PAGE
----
1. Jet lag
Whether you travel all the time or once a year, you’re likely to experience the common and unpleasant sleep phenomenon of jet lag. Your internal clock becomes out of sync as a result of traveling in different time zones, which can affect your sleep and alertness. Daytime fatigue, insomnia, and mood changes are common symptoms.
2. Hearing loss
Whether you’re in first class or economy, airplane ear will likely get to you; it does not discriminate. Remember the pressure inside your ears when a plane lands and takes off or when there is a sudden change in altitude? That’s airplane ear, or ear barotrauma. Muffled hearing and temporary mild hearing loss are common symptoms. Yawning, swallowing or chewing gum — a pacifier or a bottle of milk if you’re traveling with an infant — should take care of the problem.
3. Cosmic radiation
Changes in elevation and atmospheric conditions can change how much cosmic radiation we are exposed to. In 2015, an investigation warned that a solar storm can trigger a shower of radiation that can affect people. The radiation, researchers say, is too weak to cause danger at ground level, but neutrons that don’t reach the ground do reach airline altitude. That’s why airplanes are diverted away from the North Pole during solar particle events — a lot more cosmic rays come down there.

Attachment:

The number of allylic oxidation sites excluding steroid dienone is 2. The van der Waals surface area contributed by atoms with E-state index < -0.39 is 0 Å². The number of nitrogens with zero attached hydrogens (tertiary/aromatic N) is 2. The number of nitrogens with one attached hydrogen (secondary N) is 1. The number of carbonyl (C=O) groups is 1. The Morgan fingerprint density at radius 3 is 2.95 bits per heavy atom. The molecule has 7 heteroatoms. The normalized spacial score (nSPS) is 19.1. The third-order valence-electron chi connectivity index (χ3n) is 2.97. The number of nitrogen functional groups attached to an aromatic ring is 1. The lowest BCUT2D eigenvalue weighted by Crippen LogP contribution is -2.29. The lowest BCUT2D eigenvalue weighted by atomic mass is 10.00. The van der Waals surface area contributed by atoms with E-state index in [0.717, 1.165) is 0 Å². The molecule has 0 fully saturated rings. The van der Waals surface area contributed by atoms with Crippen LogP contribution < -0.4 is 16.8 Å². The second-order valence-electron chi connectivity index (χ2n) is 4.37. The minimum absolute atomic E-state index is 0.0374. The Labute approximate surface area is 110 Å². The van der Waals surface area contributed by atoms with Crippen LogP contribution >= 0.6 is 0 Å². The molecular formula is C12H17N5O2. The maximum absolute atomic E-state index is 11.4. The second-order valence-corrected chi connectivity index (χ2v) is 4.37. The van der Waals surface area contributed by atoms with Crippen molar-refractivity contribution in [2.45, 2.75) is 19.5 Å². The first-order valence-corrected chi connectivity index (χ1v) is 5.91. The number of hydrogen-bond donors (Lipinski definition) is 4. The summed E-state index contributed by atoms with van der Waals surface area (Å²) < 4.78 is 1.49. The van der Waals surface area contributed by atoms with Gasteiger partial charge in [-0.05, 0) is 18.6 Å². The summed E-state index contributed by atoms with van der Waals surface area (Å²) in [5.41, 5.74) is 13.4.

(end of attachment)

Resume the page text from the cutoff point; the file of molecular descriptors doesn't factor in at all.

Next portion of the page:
4. Taste buds change
Chances are you’ve had tomato juice on a plane — and only on a plane. United Airlines tried in 2018 to remove the drink from its menu but people revolted and the airline had to bring it back. There is a perfectly logical explanation as to why tomato juice (or a Bloody Mary) is the preferred drink of many travelers up in the air. The high decibel level in the plane plays with people’s taste buds. Also, taste receptors are less sensitive because of the low pressure in the cabin, causing less oxygen in the blood. Sweets are not felt as strongly, while savory tastes are heightened.
5. Skin becomes more sensitive
Blame it on the lack of air in a plane. The skin dehydrates as the air in the cabin is less humid. Some research has shown that flying can dry out the skin by as much as 37%. Dry skin is likely to be itchy. Oil gets trapped under the skin while it tries to secrete more to fight the dryness, possibly leading to pimples and breakouts. This is true for all types of skin. The so-called “airplane acne” usually disappears in a few days; it’s not a chronic condition.